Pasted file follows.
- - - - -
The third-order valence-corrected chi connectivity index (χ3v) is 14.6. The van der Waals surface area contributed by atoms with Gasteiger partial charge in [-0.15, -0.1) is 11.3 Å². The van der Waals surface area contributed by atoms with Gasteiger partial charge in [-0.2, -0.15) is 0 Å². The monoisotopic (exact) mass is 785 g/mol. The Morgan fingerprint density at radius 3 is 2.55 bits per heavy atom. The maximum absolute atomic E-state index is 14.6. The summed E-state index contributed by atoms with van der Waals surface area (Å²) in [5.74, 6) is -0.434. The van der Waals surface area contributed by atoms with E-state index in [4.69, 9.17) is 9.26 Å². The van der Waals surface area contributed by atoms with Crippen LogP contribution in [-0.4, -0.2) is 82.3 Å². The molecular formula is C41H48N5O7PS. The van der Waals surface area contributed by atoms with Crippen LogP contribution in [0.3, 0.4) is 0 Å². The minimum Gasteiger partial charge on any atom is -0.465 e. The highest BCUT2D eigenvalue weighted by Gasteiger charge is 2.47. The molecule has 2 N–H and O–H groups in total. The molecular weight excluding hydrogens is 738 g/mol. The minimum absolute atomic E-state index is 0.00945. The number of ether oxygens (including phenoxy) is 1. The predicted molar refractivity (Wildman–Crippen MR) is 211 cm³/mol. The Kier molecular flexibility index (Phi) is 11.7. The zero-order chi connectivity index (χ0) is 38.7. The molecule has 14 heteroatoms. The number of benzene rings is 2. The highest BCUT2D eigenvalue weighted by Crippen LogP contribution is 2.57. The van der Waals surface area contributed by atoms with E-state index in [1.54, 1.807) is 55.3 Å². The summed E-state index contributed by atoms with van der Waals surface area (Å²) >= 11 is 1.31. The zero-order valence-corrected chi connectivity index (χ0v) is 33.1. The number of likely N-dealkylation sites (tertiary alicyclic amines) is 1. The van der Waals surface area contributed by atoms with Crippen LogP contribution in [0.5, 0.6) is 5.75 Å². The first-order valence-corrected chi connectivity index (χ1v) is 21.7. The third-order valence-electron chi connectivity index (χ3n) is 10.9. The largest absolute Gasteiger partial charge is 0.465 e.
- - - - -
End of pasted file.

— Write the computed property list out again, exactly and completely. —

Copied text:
The third-order valence-corrected chi connectivity index (χ3v) is 14.6. The van der Waals surface area contributed by atoms with Gasteiger partial charge in [-0.15, -0.1) is 11.3 Å². The van der Waals surface area contributed by atoms with Gasteiger partial charge in [-0.2, -0.15) is 0 Å². The monoisotopic (exact) mass is 785 g/mol. The Morgan fingerprint density at radius 3 is 2.55 bits per heavy atom. The maximum absolute atomic E-state index is 14.6. The summed E-state index contributed by atoms with van der Waals surface area (Å²) in [5.74, 6) is -0.434. The van der Waals surface area contributed by atoms with E-state index in [4.69, 9.17) is 9.26 Å². The van der Waals surface area contributed by atoms with Crippen LogP contribution in [-0.4, -0.2) is 82.3 Å². The molecular formula is C41H48N5O7PS. The van der Waals surface area contributed by atoms with Crippen LogP contribution in [0.3, 0.4) is 0 Å². The minimum Gasteiger partial charge on any atom is -0.465 e. The highest BCUT2D eigenvalue weighted by Gasteiger charge is 2.47. The molecule has 2 N–H and O–H groups in total. The molecular weight excluding hydrogens is 738 g/mol. The minimum absolute atomic E-state index is 0.00945. The number of ether oxygens (including phenoxy) is 1. The predicted molar refractivity (Wildman–Crippen MR) is 211 cm³/mol. The Kier molecular flexibility index (Phi) is 11.7. The zero-order chi connectivity index (χ0) is 38.7. The molecule has 14 heteroatoms. The number of benzene rings is 2. The highest BCUT2D eigenvalue weighted by Crippen LogP contribution is 2.57. The van der Waals surface area contributed by atoms with E-state index in [1.54, 1.807) is 55.3 Å². The summed E-state index contributed by atoms with van der Waals surface area (Å²) >= 11 is 1.31. The zero-order valence-corrected chi connectivity index (χ0v) is 33.1. The number of likely N-dealkylation sites (tertiary alicyclic amines) is 1. The van der Waals surface area contributed by atoms with Crippen LogP contribution in [0.5, 0.6) is 5.75 Å². The first-order valence-corrected chi connectivity index (χ1v) is 21.7. The third-order valence-electron chi connectivity index (χ3n) is 10.9. The largest absolute Gasteiger partial charge is 0.465 e.